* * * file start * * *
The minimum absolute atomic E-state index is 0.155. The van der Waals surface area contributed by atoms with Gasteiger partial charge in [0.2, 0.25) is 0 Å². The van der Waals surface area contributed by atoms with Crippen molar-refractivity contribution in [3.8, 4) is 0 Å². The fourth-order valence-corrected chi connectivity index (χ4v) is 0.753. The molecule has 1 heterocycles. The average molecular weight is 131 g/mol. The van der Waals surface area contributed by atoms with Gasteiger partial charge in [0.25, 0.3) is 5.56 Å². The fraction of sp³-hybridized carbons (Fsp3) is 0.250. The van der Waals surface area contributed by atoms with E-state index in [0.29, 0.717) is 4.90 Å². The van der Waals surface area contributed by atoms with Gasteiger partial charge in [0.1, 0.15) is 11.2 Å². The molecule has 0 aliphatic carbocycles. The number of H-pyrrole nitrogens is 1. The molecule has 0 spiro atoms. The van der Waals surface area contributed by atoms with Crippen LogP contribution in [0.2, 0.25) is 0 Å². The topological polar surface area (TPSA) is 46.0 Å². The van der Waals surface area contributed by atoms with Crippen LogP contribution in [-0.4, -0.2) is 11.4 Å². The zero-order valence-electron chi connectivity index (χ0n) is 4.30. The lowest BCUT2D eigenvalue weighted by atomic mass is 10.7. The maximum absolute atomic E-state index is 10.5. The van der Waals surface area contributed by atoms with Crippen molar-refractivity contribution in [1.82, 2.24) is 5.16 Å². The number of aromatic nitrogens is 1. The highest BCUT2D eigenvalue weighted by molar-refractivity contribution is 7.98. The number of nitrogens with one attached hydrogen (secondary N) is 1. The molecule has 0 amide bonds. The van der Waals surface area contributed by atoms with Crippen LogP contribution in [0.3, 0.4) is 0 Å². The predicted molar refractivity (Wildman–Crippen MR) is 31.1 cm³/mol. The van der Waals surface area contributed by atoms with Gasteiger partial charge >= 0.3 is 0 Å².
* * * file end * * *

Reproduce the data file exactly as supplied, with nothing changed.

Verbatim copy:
The minimum absolute atomic E-state index is 0.155. The van der Waals surface area contributed by atoms with Gasteiger partial charge in [0.2, 0.25) is 0 Å². The van der Waals surface area contributed by atoms with Crippen molar-refractivity contribution in [3.8, 4) is 0 Å². The fourth-order valence-corrected chi connectivity index (χ4v) is 0.753. The molecule has 1 heterocycles. The average molecular weight is 131 g/mol. The van der Waals surface area contributed by atoms with Gasteiger partial charge in [0.25, 0.3) is 5.56 Å². The fraction of sp³-hybridized carbons (Fsp3) is 0.250. The van der Waals surface area contributed by atoms with E-state index in [0.29, 0.717) is 4.90 Å². The van der Waals surface area contributed by atoms with Gasteiger partial charge in [0.1, 0.15) is 11.2 Å². The molecule has 0 aliphatic carbocycles. The number of H-pyrrole nitrogens is 1. The molecule has 0 spiro atoms. The van der Waals surface area contributed by atoms with Crippen LogP contribution in [0.2, 0.25) is 0 Å². The topological polar surface area (TPSA) is 46.0 Å². The van der Waals surface area contributed by atoms with Crippen LogP contribution in [-0.4, -0.2) is 11.4 Å². The zero-order valence-electron chi connectivity index (χ0n) is 4.30. The lowest BCUT2D eigenvalue weighted by atomic mass is 10.7. The maximum absolute atomic E-state index is 10.5. The van der Waals surface area contributed by atoms with Crippen molar-refractivity contribution in [1.82, 2.24) is 5.16 Å². The number of aromatic nitrogens is 1. The highest BCUT2D eigenvalue weighted by molar-refractivity contribution is 7.98. The number of nitrogens with one attached hydrogen (secondary N) is 1. The molecule has 0 amide bonds. The van der Waals surface area contributed by atoms with Crippen LogP contribution in [0.3, 0.4) is 0 Å². The predicted molar refractivity (Wildman–Crippen MR) is 31.1 cm³/mol. The van der Waals surface area contributed by atoms with Gasteiger partial charge >= 0.3 is 0 Å².